A revolution in teaching which gives more power to pupils is needed if the Government's agenda of personalised learning is to succeed, says a member of the review group that is due to report next month.
Pupils need freedom to choose their curriculum, the ways they are assessed and even their own teachers, said Professor David Hargreaves, the former chief executive of the Qualifications and Curriculum Authority, who has been working on the Government report with Christine Gilbert, the Chief Inspector at Ofsted.
Personalised learning is one of Labour's big ideas in its attempt to break from what it sees as the monolith of comprehensive education. So far teachers have been uncertain about what it means or say they are already doing it.
Money needs to be invested in training if teachers are to have the skill to make personalised learning work, Professer Hargreaves said.
He has been working on the concept for two years for the Specialist Schools and Academies Trust. Its annual conference in Birmingham next week will cover the work completed so far, including a framework and examples of schools' implementation.
Professor Hargreaves said: "In the last two years we have cracked the back of it. It was time to bring people together. We are now much clearer about what we are doing."
He has now designed a strategy which gives pupils greater control over the kinds of education they receive. It is being distributed to schools in a series of pamphlets.
Examples include children giving feedback on their lessons and pupils forming part of the interview panel for prospective new teachers, an idea supported by Lord Adonis, the schools minister.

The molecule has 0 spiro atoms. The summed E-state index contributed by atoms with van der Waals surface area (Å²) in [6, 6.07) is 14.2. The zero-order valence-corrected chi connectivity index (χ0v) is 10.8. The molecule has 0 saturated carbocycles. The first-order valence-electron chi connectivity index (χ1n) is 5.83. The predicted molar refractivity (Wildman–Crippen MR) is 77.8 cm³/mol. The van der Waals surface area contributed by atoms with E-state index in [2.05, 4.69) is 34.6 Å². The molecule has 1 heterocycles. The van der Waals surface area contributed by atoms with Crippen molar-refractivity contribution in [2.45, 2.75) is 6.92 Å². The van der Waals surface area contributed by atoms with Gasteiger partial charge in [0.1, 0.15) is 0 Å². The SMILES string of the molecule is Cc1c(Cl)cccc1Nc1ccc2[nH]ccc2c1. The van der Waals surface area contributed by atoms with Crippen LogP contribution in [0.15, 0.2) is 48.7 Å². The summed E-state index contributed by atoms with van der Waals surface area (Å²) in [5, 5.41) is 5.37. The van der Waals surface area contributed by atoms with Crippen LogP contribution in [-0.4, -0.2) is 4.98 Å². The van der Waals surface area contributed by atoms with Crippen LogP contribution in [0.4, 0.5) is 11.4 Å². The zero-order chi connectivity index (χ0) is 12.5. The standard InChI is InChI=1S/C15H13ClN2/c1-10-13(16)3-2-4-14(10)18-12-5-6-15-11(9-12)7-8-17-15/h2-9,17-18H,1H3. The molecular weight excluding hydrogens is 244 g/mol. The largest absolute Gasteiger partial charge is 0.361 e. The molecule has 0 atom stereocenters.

Another school has introduced "stage, not age" setting, which means children of the same ability but in different year groups take lessons together so teachers can more closely focus on their needs.
Professor Hargreaves said: "Tony Blair has talked about transforming education, not improving it, and I think that is right. But the transformation can only take place at grassroots level, not from the top down as in the national curriculum.
"Two years ago the challenge to the profession was to move towards personalised learning. Now we are doing it in schools and the ball is back in the Government's court. We will see how they respond."
He does not think personalised learning should form part of Ofsted inspections but wants inspectors to judge schools on whether they are investing in their teachers' professional development and training.
"Christine Gilbert's involvement with Ofsted and personalised learning means she could have an immense influence on how all this develops," he said.
"More money is needed for professional development. Industry spends much more time and money on developing staff. How can we innovate if we don't have the same priorities for spending?"
Professor Hargreaves played down concerns raised by some unions that personalised learning will lead to more work for teachers. "It's about working smarter, not harder," he said.